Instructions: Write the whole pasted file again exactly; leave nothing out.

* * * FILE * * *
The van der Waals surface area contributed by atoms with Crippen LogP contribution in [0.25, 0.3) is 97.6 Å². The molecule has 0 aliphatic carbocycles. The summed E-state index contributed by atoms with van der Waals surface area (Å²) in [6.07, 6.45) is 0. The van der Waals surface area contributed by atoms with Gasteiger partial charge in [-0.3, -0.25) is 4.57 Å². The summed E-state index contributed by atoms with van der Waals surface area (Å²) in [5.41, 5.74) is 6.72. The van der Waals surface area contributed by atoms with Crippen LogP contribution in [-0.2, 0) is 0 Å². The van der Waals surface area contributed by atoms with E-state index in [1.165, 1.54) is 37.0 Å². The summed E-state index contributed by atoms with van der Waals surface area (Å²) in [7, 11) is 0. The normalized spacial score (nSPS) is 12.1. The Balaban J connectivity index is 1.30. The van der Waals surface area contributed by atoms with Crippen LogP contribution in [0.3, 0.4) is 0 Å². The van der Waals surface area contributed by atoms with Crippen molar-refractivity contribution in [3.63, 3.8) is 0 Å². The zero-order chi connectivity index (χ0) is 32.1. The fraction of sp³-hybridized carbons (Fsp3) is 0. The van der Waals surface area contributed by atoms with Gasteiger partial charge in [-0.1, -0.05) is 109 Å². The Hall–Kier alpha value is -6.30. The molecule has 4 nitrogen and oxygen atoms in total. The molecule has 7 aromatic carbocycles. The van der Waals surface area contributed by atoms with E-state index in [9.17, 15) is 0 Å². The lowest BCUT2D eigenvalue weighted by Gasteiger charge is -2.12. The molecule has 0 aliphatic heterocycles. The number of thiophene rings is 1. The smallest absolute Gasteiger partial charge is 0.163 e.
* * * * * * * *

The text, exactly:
The van der Waals surface area contributed by atoms with Crippen LogP contribution in [0.25, 0.3) is 97.6 Å². The molecule has 0 aliphatic carbocycles. The summed E-state index contributed by atoms with van der Waals surface area (Å²) in [6.07, 6.45) is 0. The van der Waals surface area contributed by atoms with Gasteiger partial charge in [-0.3, -0.25) is 4.57 Å². The summed E-state index contributed by atoms with van der Waals surface area (Å²) in [5.41, 5.74) is 6.72. The van der Waals surface area contributed by atoms with Crippen LogP contribution in [-0.2, 0) is 0 Å². The van der Waals surface area contributed by atoms with E-state index in [1.165, 1.54) is 37.0 Å². The summed E-state index contributed by atoms with van der Waals surface area (Å²) in [7, 11) is 0. The normalized spacial score (nSPS) is 12.1. The Balaban J connectivity index is 1.30. The van der Waals surface area contributed by atoms with Crippen LogP contribution in [0.3, 0.4) is 0 Å². The van der Waals surface area contributed by atoms with Crippen molar-refractivity contribution in [3.63, 3.8) is 0 Å². The zero-order chi connectivity index (χ0) is 32.1. The fraction of sp³-hybridized carbons (Fsp3) is 0. The van der Waals surface area contributed by atoms with Gasteiger partial charge in [-0.1, -0.05) is 109 Å². The Hall–Kier alpha value is -6.30. The molecule has 4 nitrogen and oxygen atoms in total. The molecule has 7 aromatic carbocycles. The van der Waals surface area contributed by atoms with E-state index in [9.17, 15) is 0 Å². The lowest BCUT2D eigenvalue weighted by Gasteiger charge is -2.12. The molecule has 0 aliphatic heterocycles. The number of thiophene rings is 1. The smallest absolute Gasteiger partial charge is 0.163 e.